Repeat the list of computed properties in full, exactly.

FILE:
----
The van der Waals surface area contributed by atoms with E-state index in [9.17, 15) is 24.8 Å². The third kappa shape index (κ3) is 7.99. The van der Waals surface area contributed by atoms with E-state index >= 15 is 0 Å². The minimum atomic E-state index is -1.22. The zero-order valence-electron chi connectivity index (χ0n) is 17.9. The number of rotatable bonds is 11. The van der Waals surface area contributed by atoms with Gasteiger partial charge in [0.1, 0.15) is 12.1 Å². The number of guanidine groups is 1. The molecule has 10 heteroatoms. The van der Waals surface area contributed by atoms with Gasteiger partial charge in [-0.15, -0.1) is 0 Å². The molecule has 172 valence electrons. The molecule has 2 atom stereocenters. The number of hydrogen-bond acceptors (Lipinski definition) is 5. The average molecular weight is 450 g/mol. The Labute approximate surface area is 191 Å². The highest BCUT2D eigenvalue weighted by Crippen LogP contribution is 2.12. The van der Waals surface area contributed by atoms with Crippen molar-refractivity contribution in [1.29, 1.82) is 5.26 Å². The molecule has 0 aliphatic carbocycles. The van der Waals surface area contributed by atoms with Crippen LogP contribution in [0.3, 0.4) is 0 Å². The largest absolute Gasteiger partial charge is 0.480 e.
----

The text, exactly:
The van der Waals surface area contributed by atoms with E-state index in [9.17, 15) is 24.8 Å². The third kappa shape index (κ3) is 7.99. The van der Waals surface area contributed by atoms with E-state index >= 15 is 0 Å². The minimum atomic E-state index is -1.22. The zero-order valence-electron chi connectivity index (χ0n) is 17.9. The number of rotatable bonds is 11. The van der Waals surface area contributed by atoms with Gasteiger partial charge in [0.1, 0.15) is 12.1 Å². The number of guanidine groups is 1. The molecule has 10 heteroatoms. The van der Waals surface area contributed by atoms with Gasteiger partial charge in [-0.15, -0.1) is 0 Å². The molecule has 172 valence electrons. The molecule has 2 atom stereocenters. The number of hydrogen-bond acceptors (Lipinski definition) is 5. The average molecular weight is 450 g/mol. The Labute approximate surface area is 191 Å². The highest BCUT2D eigenvalue weighted by Crippen LogP contribution is 2.12. The van der Waals surface area contributed by atoms with Crippen molar-refractivity contribution in [1.29, 1.82) is 5.26 Å². The molecule has 0 aliphatic carbocycles. The van der Waals surface area contributed by atoms with Crippen LogP contribution in [0.3, 0.4) is 0 Å². The largest absolute Gasteiger partial charge is 0.480 e.